We all know we make mistakes.

Making mistakes doesn’t seem like it would be much of a benefit, but it truly is. We all know we make mistakes.

If we all do make mistakes, why is it so difficult to admit it? 

We are taught from a young age that being wrong equals failure and that it’s shameful. We are thought that being wrong makes us bad people. Embarrassment and shame aren’t pleasant to experience. Since none of us wants to feel humiliated or that we are failures, we tend to resort to defensiveness when faced with our mistakes. Being defensive pits people against each other instead of working together to find solutions. Embracing being wrong makes for a kinder and more positive world all around.

The enjoyment of being right can also intoxicate us and affect our entire worldview. If we believe we are generally right, we also assume that people who disagree with us are generally wrong. We become close-minded. We refuse to see reality for what it is and replace it with our own version of facts.

“The one who follows the crowd will usually go no further than the crowd. The one who walks alone is likely to find himself in places no one has ever been before.” – Albert Einstein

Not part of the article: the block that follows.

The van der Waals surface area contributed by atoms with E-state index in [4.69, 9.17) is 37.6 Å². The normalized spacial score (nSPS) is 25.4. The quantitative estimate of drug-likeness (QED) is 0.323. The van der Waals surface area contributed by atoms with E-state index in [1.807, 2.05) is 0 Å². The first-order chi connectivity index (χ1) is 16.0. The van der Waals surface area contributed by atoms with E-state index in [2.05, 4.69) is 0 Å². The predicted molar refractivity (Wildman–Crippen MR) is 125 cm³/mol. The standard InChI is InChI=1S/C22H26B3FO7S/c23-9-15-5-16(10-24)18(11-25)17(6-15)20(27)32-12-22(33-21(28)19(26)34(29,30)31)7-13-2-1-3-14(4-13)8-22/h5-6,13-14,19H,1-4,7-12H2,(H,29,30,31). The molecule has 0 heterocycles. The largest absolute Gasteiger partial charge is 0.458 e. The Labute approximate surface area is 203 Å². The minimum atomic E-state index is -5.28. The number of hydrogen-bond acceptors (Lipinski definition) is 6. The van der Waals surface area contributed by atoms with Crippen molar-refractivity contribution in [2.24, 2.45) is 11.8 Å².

When you open your mind and allow yourself to see things from someone else’s perspective, you allow yourself to recognize potential mistake you might have made.

Attachment to our own rightness keeps us from preventing mistakes when we absolutely need to and causes us to treat each other terribly.” – Kathryn Schulz

We are wrong a lot more often than we are right. Embracing being wrong creates learning opportunities. Let’s be wrong and/or embarrassed and learn from it instead of pretending we know it all and go through life arrogant and misinformed.

While it may be uncomfortable and unfamiliar at first, embracing being wrong ultimately makes us more open-minded and better human beings. Being wrong, understanding why and accepting it are important characteristics that every human being should learn to be at peace with.


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